There are a few benefits of paper charts:

1. They work without electricity, and don't depend on the functioning of any electronic device.

2. They have a single scale -- your eyeball does the scaling. So they are much better for planning -- you can see the whole passage at a glance, yet all the detail is there. Details -- including dangerous obstacles -- disappear at larger scales in electronic charts. Planning with electronic charts is tedious, zooming in and out along the whole route. I bet plenty of groundings and other accidents have occurred as a result of mariners' failure to do this properly.

3. You can do chart work on them.


So as much as I love electronic gadgets, I personally am uncomfortable sailing anywhere for which I don't have paper charts. Like Dave said, paper charts are very expensive, and I'm sure the day will come when I'm covering too much ground to buy paper for every nook and cranny, forcing me to rely on electronic charts only. I'm not looking forward to it.
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Old 13-01-2013, 02:29   #5
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Re: Paper vs. Electronic Charts - what's really the difference?

I agree with Dockhead above. In fact I usually get the paper charts first and pick up C-Map chips later in the planning phase when I am going to a new area. The cost adds up. I need about 35 Imray charts for next summer!

It is much easier to plot your position relative to a land mass on a paper chart than it is on an electronic chart when the chart does not reflect reality. I always have paper readily available in coastal areas.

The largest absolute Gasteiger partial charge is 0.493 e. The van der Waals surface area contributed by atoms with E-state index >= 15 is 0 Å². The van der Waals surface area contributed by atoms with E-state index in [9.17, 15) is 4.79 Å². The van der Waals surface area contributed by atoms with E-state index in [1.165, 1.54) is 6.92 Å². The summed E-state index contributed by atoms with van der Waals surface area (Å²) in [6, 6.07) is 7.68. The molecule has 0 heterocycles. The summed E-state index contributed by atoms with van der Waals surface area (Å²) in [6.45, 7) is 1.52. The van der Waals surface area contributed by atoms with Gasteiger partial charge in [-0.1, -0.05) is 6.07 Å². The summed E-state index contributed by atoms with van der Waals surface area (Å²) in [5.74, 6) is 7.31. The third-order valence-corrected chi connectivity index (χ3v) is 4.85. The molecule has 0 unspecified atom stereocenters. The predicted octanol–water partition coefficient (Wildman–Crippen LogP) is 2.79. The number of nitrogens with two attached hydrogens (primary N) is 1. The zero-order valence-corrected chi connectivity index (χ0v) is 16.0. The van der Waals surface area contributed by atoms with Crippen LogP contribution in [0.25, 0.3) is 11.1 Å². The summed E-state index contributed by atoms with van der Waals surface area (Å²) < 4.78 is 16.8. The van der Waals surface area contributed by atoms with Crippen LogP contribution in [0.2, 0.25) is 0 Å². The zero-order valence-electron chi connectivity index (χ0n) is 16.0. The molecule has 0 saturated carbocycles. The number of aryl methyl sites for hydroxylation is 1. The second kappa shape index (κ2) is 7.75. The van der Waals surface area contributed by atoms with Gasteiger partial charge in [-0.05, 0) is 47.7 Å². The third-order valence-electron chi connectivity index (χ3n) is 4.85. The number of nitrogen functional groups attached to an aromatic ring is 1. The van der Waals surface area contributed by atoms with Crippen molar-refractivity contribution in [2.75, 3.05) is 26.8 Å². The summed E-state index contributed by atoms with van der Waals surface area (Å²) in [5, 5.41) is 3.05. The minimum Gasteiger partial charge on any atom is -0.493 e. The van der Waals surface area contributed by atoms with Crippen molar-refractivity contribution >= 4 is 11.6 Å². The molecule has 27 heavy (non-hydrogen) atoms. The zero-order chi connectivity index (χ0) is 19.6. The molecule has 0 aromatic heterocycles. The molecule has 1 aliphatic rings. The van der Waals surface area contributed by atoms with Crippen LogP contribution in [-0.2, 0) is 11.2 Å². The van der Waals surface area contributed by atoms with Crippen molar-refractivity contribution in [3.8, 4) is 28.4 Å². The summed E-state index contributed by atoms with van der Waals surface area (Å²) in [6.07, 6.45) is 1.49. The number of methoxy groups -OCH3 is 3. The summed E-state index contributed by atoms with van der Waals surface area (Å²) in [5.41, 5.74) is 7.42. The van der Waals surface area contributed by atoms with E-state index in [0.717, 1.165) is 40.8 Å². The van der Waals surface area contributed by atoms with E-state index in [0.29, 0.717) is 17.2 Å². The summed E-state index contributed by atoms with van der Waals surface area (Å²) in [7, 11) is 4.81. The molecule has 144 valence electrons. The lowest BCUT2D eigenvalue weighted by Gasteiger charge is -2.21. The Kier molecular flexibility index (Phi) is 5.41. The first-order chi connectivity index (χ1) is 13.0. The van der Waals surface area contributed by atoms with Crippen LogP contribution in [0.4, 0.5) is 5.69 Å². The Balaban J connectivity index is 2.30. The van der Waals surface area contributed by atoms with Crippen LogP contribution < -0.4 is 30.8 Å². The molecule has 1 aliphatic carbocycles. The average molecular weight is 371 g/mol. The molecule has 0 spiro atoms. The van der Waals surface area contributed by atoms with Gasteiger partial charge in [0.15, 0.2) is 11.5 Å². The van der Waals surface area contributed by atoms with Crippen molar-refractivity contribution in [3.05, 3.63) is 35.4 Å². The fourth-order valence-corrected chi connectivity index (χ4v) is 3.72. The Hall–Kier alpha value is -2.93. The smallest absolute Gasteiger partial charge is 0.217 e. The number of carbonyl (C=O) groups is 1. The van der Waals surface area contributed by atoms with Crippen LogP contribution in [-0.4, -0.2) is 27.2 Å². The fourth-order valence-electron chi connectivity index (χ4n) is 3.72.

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Old 13-01-2013, 02:35   #6
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Re: Paper vs. Electronic Charts - what's really the difference?

Just finished reading an interesting publication on the use of ENC's (NP231 Admiralty Guide to the practical use of ENCs)
Good explanation on the dangers of over scaling of ENC's.

Section 4.3
Zooming in to a larger scale
When compiling a chart, the accuracy of the position that is seen on the chart will depend on a number of factors, and which includes the accuracy with which:
The position of the real world object was determined originally.

This position is then plotted on the survey by the cartographer.

The survey position is then translated into the horizontal datum used to draw the final chart where this is a different to the survey datum (WGS84 for ENC's, as used with GNSS).

The position is then plotted on the chart by the cartographer

It is likely that a small error will be introduced at each stage, and in the worst case scenario, these individual errors will add up to one large error rather than cancel each other out. The aspects listed above related to plotting positions are scale dependent.